refrigerant from the point of manufacture or if the unit is shipped 
requiring the addition of more than two pounds of refrigerant to meet 
the charge required for testing per section 2.2.5 of appendix M or 
appendix M1 (unless either (a) the factory charge is equal to or 
greater than 70% of the outdoor unit internal volume times the liquid 
density of refrigerant at 95[emsp14][deg]F or (b) an A2L refrigerant is 
approved for use and listed in the certification report).
    The original effective date of the January 2017 final rule was 
February 6, 2017. Subsequently, DOE delayed the effective date of the 
January 2017 final rule until March 21, 2017 (82 FR 8985), and then 
further delayed the effective date until July 5, 2017 (82 FR 14425; 82 
FR 15457).
    On March 3, 2017, Johnson Controls, Inc. (JCI) filed a petition for 
review of the January 2017 final rule in the United States Court of 
Appeals for the Seventh Circuit. This litigation is subject to ongoing 
mediation. JCI manufactures outdoor units with an approved refrigerant 
that has a 95[emsp14][deg]F midpoint saturation absolute pressure that 
is +/- 18 percent of the 95[emsp14][deg]F saturation absolute pressure 
for HCFC-22. These same models are also shipped requiring the addition 
of more than two pounds of refrigerant to meet the charge required for 
testing per section 2.2.5 of appendix M or appendix M1, and the factory 
charge is not equal to or greater than 70% of the outdoor unit internal 
volume times the liquid density of refrigerant at 95[emsp14][deg]F. 
Thus, under either of the two provisions that were added at 10 CFR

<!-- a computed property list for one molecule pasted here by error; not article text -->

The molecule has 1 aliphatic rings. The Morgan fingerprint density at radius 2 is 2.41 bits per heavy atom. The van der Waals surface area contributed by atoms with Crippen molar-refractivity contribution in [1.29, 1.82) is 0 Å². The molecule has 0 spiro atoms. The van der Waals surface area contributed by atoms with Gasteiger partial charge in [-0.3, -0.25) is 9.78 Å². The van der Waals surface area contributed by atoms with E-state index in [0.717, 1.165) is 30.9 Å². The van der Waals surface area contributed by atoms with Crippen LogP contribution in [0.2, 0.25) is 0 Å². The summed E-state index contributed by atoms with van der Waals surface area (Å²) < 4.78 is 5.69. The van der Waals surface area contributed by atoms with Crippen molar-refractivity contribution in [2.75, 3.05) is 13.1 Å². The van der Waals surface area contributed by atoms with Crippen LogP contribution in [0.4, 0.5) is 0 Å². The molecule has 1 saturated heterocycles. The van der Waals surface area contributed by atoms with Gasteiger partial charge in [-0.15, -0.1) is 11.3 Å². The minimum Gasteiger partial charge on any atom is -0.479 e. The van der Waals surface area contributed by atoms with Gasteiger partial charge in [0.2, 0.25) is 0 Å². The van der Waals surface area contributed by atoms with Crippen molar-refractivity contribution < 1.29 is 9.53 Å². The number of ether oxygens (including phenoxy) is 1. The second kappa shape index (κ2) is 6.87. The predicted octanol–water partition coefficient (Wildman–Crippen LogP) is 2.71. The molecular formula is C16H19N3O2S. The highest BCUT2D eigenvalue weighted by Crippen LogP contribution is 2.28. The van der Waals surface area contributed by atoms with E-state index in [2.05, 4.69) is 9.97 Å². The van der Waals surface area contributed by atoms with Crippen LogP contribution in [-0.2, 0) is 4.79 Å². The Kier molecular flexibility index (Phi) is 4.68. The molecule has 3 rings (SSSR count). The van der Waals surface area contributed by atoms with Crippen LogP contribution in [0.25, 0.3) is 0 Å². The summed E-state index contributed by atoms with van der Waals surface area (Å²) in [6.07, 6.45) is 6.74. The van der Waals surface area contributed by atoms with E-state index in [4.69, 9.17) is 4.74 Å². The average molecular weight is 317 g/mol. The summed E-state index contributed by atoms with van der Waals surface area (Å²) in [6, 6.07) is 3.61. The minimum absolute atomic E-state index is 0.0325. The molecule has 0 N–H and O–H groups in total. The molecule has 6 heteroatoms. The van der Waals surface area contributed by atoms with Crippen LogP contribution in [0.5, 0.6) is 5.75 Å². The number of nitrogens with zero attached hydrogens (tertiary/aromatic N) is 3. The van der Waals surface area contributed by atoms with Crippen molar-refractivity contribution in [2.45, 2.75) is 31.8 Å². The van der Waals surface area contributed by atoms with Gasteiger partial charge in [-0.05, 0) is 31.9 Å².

429.16(a)(3)(i) by the January 2017 final rule, these models would need 
to be tested as outdoor units with no match under appendix M or M1.
    Also on March 3, 2017, JCI submitted to DOE a petition for a 180-
day extension of the requirement that JCI make efficiency 
representations for its GAW Series products in accordance with the two 
new provisions of the January 2017 final rule. DOE granted this request 
on June 2, 2017.
    On April 6, 2017, JCI submitted to DOE a petition for waiver and 
application for interim waiver from these two test procedure 
provisions. JCI subsequently submitted an amended petition for waiver 
and application for interim waiver on June 5, 2018.
    On May 31, 2017, JCI requested that DOE grant it an administrative 
stay of the above described two provisions pending judicial review of 
the January 2017 final rule. On June 6, 2017, JCI requested that DOE 
hold its stay request in abeyance, noting that DOE's June 2, 2017 grant 
of a 180-day extension of the date by which JCI must comply with the 
two provisions specified above obviated the need for an immediate grant 
of an administrative stay. Subsequently, on June 29, 2017, Lennox 
International Inc. (Lennox), a manufacturer of central air conditioners 
and heat pumps, filed a complaint in the U.S. District Court for the 
Northern District of Texas challenging DOE's decision to grant the 180-
day extension to JCI.
    On July 3, 2017, DOE issued an administrative stay in accordance 
with the Administrative Procedure Act (5 U.S.C. 705).\1\ DOE's 
determination to issue the stay and postpone the effectiveness of the 
two provisions was based on JCI's submissions that raised concerns 
about significant potential impacts of the test procedure provisions on